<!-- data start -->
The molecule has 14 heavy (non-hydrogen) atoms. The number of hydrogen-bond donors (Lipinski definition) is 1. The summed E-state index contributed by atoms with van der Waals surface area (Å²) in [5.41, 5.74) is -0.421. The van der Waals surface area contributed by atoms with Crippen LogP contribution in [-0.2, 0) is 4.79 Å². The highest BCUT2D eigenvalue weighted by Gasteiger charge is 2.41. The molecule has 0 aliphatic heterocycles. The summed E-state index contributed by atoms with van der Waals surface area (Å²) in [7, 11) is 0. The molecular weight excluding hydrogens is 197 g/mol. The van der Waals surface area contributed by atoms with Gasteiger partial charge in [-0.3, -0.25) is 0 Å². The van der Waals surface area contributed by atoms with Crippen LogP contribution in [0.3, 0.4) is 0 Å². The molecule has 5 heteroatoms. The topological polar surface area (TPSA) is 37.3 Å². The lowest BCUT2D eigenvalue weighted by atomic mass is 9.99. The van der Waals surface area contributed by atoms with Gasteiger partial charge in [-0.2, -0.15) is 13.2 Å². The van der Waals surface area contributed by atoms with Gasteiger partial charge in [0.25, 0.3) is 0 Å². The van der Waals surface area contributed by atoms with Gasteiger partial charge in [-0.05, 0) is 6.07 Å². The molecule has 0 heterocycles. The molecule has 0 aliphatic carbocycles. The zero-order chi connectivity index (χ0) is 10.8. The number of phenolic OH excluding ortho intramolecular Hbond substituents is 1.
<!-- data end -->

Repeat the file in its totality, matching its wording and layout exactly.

The molecule has 14 heavy (non-hydrogen) atoms. The number of hydrogen-bond donors (Lipinski definition) is 1. The summed E-state index contributed by atoms with van der Waals surface area (Å²) in [5.41, 5.74) is -0.421. The van der Waals surface area contributed by atoms with Crippen LogP contribution in [-0.2, 0) is 4.79 Å². The highest BCUT2D eigenvalue weighted by Gasteiger charge is 2.41. The molecule has 0 aliphatic heterocycles. The summed E-state index contributed by atoms with van der Waals surface area (Å²) in [7, 11) is 0. The molecular weight excluding hydrogens is 197 g/mol. The van der Waals surface area contributed by atoms with Gasteiger partial charge in [-0.3, -0.25) is 0 Å². The van der Waals surface area contributed by atoms with Crippen LogP contribution in [0.3, 0.4) is 0 Å². The molecule has 5 heteroatoms. The topological polar surface area (TPSA) is 37.3 Å². The lowest BCUT2D eigenvalue weighted by atomic mass is 9.99. The van der Waals surface area contributed by atoms with Gasteiger partial charge in [-0.2, -0.15) is 13.2 Å². The van der Waals surface area contributed by atoms with Gasteiger partial charge in [0.25, 0.3) is 0 Å². The van der Waals surface area contributed by atoms with Gasteiger partial charge in [-0.05, 0) is 6.07 Å². The molecule has 0 heterocycles. The molecule has 0 aliphatic carbocycles. The zero-order chi connectivity index (χ0) is 10.8. The number of phenolic OH excluding ortho intramolecular Hbond substituents is 1.